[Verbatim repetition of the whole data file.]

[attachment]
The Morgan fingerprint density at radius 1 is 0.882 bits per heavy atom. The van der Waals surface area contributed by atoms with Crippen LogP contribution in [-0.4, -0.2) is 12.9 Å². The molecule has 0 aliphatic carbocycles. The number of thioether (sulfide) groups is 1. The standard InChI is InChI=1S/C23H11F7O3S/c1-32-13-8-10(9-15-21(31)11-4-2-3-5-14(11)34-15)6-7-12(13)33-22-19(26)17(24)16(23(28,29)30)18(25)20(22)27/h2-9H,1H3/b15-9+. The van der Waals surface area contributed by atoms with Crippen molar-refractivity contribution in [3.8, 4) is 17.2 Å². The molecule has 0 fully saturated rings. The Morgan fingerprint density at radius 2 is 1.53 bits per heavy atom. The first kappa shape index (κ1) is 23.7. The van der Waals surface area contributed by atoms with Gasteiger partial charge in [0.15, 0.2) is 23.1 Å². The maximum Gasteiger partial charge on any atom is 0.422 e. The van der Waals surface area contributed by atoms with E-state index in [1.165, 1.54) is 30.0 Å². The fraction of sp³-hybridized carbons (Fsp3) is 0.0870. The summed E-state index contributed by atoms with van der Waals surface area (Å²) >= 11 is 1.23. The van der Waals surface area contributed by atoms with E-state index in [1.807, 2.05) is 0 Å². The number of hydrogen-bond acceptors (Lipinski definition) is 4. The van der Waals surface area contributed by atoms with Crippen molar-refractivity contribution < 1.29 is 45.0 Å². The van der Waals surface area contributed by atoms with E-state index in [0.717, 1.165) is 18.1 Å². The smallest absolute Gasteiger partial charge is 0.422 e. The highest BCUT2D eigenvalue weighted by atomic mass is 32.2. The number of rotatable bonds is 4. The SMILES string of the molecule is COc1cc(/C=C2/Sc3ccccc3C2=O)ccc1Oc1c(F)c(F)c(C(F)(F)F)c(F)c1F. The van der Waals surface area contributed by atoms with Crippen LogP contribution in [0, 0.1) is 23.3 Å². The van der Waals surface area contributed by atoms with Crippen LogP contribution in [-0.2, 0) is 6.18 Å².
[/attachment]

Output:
The Morgan fingerprint density at radius 1 is 0.882 bits per heavy atom. The van der Waals surface area contributed by atoms with Crippen LogP contribution in [-0.4, -0.2) is 12.9 Å². The molecule has 0 aliphatic carbocycles. The number of thioether (sulfide) groups is 1. The standard InChI is InChI=1S/C23H11F7O3S/c1-32-13-8-10(9-15-21(31)11-4-2-3-5-14(11)34-15)6-7-12(13)33-22-19(26)17(24)16(23(28,29)30)18(25)20(22)27/h2-9H,1H3/b15-9+. The van der Waals surface area contributed by atoms with Crippen molar-refractivity contribution in [3.8, 4) is 17.2 Å². The molecule has 0 fully saturated rings. The Morgan fingerprint density at radius 2 is 1.53 bits per heavy atom. The first kappa shape index (κ1) is 23.7. The van der Waals surface area contributed by atoms with Gasteiger partial charge in [0.15, 0.2) is 23.1 Å². The maximum Gasteiger partial charge on any atom is 0.422 e. The van der Waals surface area contributed by atoms with E-state index in [1.165, 1.54) is 30.0 Å². The fraction of sp³-hybridized carbons (Fsp3) is 0.0870. The summed E-state index contributed by atoms with van der Waals surface area (Å²) >= 11 is 1.23. The van der Waals surface area contributed by atoms with E-state index in [1.807, 2.05) is 0 Å². The number of hydrogen-bond acceptors (Lipinski definition) is 4. The van der Waals surface area contributed by atoms with Crippen molar-refractivity contribution < 1.29 is 45.0 Å². The van der Waals surface area contributed by atoms with E-state index in [0.717, 1.165) is 18.1 Å². The smallest absolute Gasteiger partial charge is 0.422 e. The highest BCUT2D eigenvalue weighted by atomic mass is 32.2. The number of rotatable bonds is 4. The SMILES string of the molecule is COc1cc(/C=C2/Sc3ccccc3C2=O)ccc1Oc1c(F)c(F)c(C(F)(F)F)c(F)c1F. The van der Waals surface area contributed by atoms with Crippen LogP contribution in [0, 0.1) is 23.3 Å². The van der Waals surface area contributed by atoms with Crippen LogP contribution in [-0.2, 0) is 6.18 Å².